This summer, I interned with Target as a software engineering intern. I was placed on the Stores Hosting team, which is one of the teams in charge of maintaining the servers that all Target stores run on. My specific project on the team was to work on a web application that manages the new wireless locks on the server room doors in each Target store.
One of the most important changes in myself that I noticed over the summer was how much more confident I became as a programmer. While at the beginning of the summer I would hesitate to make suggestions or corrections to the code, I afterwards felt comfortable enough with my team and my own abilities to freely say what I thought would make our project better. I also felt that I gained a deeper understanding of the technology industry as a whole. Although Target is ultimately a retailer, both it’s technology team and tech culture have grown to become competitive with many large tech corporations in recent years. Over the summer, I learned about the history of Target’s tech brand and the steps they’ve taken to become recognized as an innovator in the field, which I hadn’t known even before I applied.
In my personal experience, I feel that I’ve learned more practical, transferable skills more quickly in my summer at Target than I would have over a year in college. While university courses certainly helped lay a foundation for the skills I learned in an industry position, since everyone in my project team was starting from little to no experience with the technologies we were using, it felt as though the internship was a long, intensive learning process in itself. Many technologies that I’d started out barely understanding or having never heard of before the summer began, I understood well enough to teach to someone by the end of the summer. It was an incredible process to go through, and one that I don’t think I could have gotten anywhere else.
The server room locks project we worked on was long-term – it began before the interns joined the team and would continue after we left. Our job was primarily to rewrite the code to be shorter, more manageable, and ultimately left in a state where it would be easier for others to add more features. At first, I was disappointed when I realized that we wouldn’t have a nicely finished product at the end of the summer to show for our work – we would just have the same application, but written better than when it was given to us. Towards the end of the summer, however, I realized that our project was a realistic example of what we would be doing as full-time employees. Often, as a programmer, you aren’t starting brand new projects, but rather taking them over from other teams and building upon work that other people have begun.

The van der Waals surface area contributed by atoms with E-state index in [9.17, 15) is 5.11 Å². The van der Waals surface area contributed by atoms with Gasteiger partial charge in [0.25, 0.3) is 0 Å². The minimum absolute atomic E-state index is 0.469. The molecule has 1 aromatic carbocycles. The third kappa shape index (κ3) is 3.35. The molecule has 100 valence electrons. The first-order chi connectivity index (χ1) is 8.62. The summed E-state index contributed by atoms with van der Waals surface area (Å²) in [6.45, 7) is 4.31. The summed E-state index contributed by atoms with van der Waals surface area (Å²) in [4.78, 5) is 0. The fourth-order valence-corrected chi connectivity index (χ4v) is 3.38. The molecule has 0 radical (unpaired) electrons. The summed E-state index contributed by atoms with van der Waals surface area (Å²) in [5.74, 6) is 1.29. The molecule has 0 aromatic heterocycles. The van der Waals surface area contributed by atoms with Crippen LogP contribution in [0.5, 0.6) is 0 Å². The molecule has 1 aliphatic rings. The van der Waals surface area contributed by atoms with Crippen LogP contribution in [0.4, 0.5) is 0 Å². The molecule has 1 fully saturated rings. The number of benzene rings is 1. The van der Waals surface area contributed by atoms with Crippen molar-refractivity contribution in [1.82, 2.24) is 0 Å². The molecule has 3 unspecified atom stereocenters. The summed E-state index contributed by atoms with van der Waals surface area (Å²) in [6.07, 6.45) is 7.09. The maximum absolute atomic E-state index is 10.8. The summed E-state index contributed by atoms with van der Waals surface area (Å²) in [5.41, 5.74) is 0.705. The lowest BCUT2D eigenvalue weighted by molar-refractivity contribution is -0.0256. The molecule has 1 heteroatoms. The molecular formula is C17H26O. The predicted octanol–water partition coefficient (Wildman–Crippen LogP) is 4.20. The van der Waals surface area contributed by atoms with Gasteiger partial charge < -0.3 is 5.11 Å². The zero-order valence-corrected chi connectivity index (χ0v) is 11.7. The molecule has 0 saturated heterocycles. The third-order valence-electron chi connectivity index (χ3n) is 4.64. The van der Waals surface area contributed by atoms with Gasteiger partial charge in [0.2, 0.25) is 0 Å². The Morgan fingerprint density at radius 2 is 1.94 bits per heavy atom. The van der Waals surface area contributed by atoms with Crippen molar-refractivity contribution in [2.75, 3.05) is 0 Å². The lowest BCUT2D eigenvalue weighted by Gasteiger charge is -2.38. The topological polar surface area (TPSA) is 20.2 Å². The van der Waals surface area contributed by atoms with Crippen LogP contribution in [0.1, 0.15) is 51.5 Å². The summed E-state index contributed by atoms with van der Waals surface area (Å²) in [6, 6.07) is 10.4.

I think that this turning point occurred for me when the other interns and I were left on our own one day late in the summer to develop a part of the project, without any guidance from the more experienced team members. Although it took us quite a bit longer to read through the code and figure out exactly what we needed to do, we were ultimately able to fix an important bug in the code and put a working version into production. It was the first time that I felt proud of what I’d done as an intern, and also when I realized how much I’d learned since starting my internship.
The experience of working with and getting to know my project team also formed a huge aspect of my internship. Although our team was comprised of both college interns and employees who’d been working in the tech industry for decades, I was surprised to see that the experienced members were just as willing to learn and take suggestions as we were. I also noticed and appreciated how everyone at Target seemed willing to do whatever they could to ensure that the interns got what we wanted to out of our time there.
My internship experience has given me valuable insight into how it will likely be to have a career in the field I’m studying. I got to discover what things I like to do in computer science and want to pursue in the future, and perhaps more importantly, what I don’t like. I feel that the confidence I’ve gained in my programming skills and my ability to learn this summer is irreplaceable. With the connections I’ve made at Target and the return offer I received, I think that I’m in a good position now to apply for a career in the tech industry after graduation, or anywhere else for that matter.